Whether it's ethical, practical, or even necessarily demanded, football is coming back! In just over a week, we'll finally be able to crown Liverpool as champions of England, minus any associated asterisk, and then look forward to another month of dead rubbers and utterly vacuous arguments about VAR.
And it isn't just the Premier League making its television-teething return to a new, crowd-piped normal. The Championship, imitating the league it's, rather sadly, gradually resembling, also returns, much to the chagrin of Middlesbrough fans who have not only been suffering through a social distancing strikeforce all season already, but are now denied the schadenfreude of Yorkshire rivals Leeds being denied promotion (you can probably guess where this writer's loyalties lie.)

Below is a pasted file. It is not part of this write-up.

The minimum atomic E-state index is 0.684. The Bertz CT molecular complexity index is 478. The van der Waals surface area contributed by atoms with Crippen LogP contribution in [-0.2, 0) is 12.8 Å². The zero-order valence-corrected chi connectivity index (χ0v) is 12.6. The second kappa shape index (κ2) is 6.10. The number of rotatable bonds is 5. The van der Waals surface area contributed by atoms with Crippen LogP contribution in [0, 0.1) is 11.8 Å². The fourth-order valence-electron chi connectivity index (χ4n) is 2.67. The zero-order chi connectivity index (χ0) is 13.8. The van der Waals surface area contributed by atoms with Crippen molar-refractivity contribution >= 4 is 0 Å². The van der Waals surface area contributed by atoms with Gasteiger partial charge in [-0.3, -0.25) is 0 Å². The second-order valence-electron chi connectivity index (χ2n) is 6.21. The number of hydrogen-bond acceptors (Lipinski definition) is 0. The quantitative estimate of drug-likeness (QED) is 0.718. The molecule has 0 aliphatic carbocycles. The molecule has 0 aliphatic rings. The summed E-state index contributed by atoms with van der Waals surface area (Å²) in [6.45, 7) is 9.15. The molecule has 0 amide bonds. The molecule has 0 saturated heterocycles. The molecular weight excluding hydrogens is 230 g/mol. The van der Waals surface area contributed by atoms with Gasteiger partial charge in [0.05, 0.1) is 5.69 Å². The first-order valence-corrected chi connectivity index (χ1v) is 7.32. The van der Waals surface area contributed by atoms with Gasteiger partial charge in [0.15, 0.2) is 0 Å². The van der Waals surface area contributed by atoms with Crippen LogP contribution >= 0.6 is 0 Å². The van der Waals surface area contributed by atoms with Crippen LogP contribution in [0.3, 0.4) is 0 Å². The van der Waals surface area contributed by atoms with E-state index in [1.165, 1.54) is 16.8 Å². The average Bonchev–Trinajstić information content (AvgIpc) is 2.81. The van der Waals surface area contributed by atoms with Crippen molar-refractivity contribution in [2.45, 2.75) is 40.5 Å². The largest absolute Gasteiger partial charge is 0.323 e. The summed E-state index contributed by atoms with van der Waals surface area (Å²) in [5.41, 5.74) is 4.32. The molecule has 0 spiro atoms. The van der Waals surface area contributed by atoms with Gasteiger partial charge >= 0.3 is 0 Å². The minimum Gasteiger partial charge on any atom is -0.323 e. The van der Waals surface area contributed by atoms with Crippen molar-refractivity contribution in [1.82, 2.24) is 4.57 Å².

Not everybody is excited about Project Restart however - including some of the players. Notably, Charlton's Lyle Taylor, out of contract at the end of a sparkling season and eyeing up one last reward for his efforts, has told his struggling club that he won't play for them again. You can hardly blame him - but will any manager be eager to pick up a player so willing to down tools?
Well, yes, as it happens. Taylor's not the first to go on strike - and more of than not, this single union action gets results.